Unfiltered: I Talk About Lily Collins’ Autobiography


As some of you may or may not know, I am studying autobiographies and memoirs for my master thesis this year (more precisely, I am working on The Princess Diarist by Carrie Fisher, and Mémoire de Fille by Annie Ernaux). So of course, I have to read more memoirs, more or less similar to those I am studying and one of my latest picks was Unfiltered: No Shame, No Regrets, Just Me by Lily Collins, which was published in 2017. One of my friends was surprised to hear that Lily Collins had already written a (sort of) autobiography, since she is still in her twenties. However, I do believe books like this one are important, because people in their twenties can relate to them and their authors more than to autobiographies written later in one’s life. Of course, people in their sixties, for example, would have more to say in such a book, but this is not necessarily what everyone needs to read, or what everyone can relate to, which is exactly why I enjoyed this book.

I really like Lily Collins as an actress, but I have to admit I didn’t know much about her. Through this book, she opens her heart to the reader. She talks not only about her insecurities, which is something we all have, but also about her mental disorders, which is something that not only speaks to me on many levels, but also should be discussed more because it is often disregarded and misunderstood. Lily Collins went through anorexia and bulimia as well as anxiety, and she depicts it in a very moving, heartwarming way. To be honest, at the end of the book, I felt really hopeful about my future, which is something that doesn’t happen really often these days, and the very reason why I would definitely recommend this book.

Unfiltered is full of anecdotes, wise words and stories about Collins’ life and her family. It is divided in chapters focusing on different aspects of her life and struggles, from when she grew up, til the time she was filming Okja in Korea, which is around the time she finished writing her memoir. It is full of pictures and inspiring words.

Overall, I gave it 4 out of 5 stars, and I definitely think I should reread this one. It’s such a feel-good book, and there are too little of those ♥

Thoughts on the Blackheath Duology


I absolutely love books about witches, but I have to admit I don’t read enough of them. I read a few books by Gabriella Lepore, and really enjoyed them, and now I finally picked up some of her work again, and I’m truly glad I did. This duology had been on my TBR for quite some time, and actually the first book also had been on my kindle for a while, but I only just now took the time to read it, and I don’t regret it. I am so busy with work and classes and my thesis these days, it is nice to have some lighter reads as well.

Book 1: Blackheath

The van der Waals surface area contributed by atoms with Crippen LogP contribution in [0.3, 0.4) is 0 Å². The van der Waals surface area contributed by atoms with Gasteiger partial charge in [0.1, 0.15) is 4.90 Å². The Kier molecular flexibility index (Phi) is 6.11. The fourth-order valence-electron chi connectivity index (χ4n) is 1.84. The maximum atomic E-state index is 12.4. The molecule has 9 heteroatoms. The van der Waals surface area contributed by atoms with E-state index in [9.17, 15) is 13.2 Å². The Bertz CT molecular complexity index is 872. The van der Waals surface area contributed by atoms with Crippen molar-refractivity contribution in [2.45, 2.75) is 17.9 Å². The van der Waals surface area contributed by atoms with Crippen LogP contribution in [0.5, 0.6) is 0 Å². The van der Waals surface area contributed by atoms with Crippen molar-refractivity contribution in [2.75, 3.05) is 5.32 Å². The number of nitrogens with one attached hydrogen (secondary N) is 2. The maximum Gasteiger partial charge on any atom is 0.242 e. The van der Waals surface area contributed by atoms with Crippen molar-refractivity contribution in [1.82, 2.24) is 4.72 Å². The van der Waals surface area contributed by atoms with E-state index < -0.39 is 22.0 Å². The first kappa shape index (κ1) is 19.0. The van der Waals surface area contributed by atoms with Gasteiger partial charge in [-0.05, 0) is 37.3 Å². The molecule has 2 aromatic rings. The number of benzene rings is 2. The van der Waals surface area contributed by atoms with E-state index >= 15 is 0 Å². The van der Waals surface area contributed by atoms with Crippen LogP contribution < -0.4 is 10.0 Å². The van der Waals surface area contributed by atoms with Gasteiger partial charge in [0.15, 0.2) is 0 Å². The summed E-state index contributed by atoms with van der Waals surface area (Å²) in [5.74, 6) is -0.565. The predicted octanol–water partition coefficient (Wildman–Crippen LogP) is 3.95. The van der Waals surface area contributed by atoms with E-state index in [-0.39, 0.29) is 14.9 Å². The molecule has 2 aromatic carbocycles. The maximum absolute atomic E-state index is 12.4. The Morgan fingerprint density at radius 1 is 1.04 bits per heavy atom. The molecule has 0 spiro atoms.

Book 2: Blackheath Resurrection
Author: Gabriella Lepore
Genre: YA, Urban Fantasy
Oftomes Publication
My rating: ★★★★☆

The story:

Maggie is an orphan who lives in the small town of Blackheath, sharing a room in a dorm with her best friend Isla. Blackheath seems to be a pretty boring town, and all Maggie ever has to worry about is being on time in class (and maybe her crush on Joel  Tomlinson, who used to be her best friend… Not that she’ll admit it to anyone.)

Suddenly, a new boys shows up at school, and everyone seems to be enticed with him. Except Maggie. Who suddenly finds herself spending more and more time with Joel, after accusing him of being a witch – which he actually is – in front of the entire class.

My opinion:

My apologies for the very bad summary, I didn’t want to give too much away.

Overall the story is simple, but since managed to surprise me in some great ways. It has magic, and well-developed romance. It also deals with the issues of family and friends which is something I always enjoy in books. It’s well-written and it’s a quick read, so I would definitely recommend it.

The duology is told through two different point of views – Joel and Maggie – which really complete each really well in my opinion, and give the reader a broader view on the story. The plot also contains a “chosen one” trope however I absolutely loved how it was dealt with. It seems typical at first (because you know, it’s a trope we have seen pretty much everywhere from Harry Potter to Percy Jackson) but for starters, the story doesn’t evolve about the chosen one which is an interesting twist, and it also shows that family is valuable even more than chosen ones, however messed up your family can be.

Blackheath and its sequel also contains a very interesting redemption arc which surprised me in the best possible way, and great twists until the end. It was definitely an enjoyable read. As soon as I finished the first book, I knew I had to dive into the second one as soon as I could!

As it seems, I am not able to make a proper review these days, so I will just stop there. If you have read this book, I would love to discuss it in the comments!